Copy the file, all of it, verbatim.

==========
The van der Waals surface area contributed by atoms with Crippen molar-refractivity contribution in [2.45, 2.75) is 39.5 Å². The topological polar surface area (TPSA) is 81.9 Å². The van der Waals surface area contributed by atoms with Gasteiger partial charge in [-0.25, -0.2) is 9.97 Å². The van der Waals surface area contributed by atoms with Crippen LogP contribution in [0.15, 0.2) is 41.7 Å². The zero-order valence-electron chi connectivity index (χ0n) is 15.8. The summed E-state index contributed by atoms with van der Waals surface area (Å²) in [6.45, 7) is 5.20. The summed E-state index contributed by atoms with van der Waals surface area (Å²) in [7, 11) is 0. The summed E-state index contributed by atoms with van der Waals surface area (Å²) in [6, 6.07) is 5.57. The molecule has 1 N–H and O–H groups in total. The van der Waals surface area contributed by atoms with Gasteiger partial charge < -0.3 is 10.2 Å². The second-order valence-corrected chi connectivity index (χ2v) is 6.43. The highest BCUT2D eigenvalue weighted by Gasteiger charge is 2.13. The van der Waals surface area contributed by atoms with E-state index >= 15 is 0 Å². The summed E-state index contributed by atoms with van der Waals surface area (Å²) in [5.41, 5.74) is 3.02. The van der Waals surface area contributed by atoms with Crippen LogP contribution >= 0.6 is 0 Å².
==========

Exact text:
The van der Waals surface area contributed by atoms with Crippen molar-refractivity contribution in [2.45, 2.75) is 39.5 Å². The topological polar surface area (TPSA) is 81.9 Å². The van der Waals surface area contributed by atoms with Gasteiger partial charge in [-0.25, -0.2) is 9.97 Å². The van der Waals surface area contributed by atoms with Crippen LogP contribution in [0.15, 0.2) is 41.7 Å². The zero-order valence-electron chi connectivity index (χ0n) is 15.8. The summed E-state index contributed by atoms with van der Waals surface area (Å²) in [6.45, 7) is 5.20. The summed E-state index contributed by atoms with van der Waals surface area (Å²) in [7, 11) is 0. The summed E-state index contributed by atoms with van der Waals surface area (Å²) in [6, 6.07) is 5.57. The molecule has 1 N–H and O–H groups in total. The van der Waals surface area contributed by atoms with Gasteiger partial charge < -0.3 is 10.2 Å². The second-order valence-corrected chi connectivity index (χ2v) is 6.43. The highest BCUT2D eigenvalue weighted by Gasteiger charge is 2.13. The van der Waals surface area contributed by atoms with E-state index >= 15 is 0 Å². The summed E-state index contributed by atoms with van der Waals surface area (Å²) in [5.41, 5.74) is 3.02. The van der Waals surface area contributed by atoms with Crippen LogP contribution >= 0.6 is 0 Å².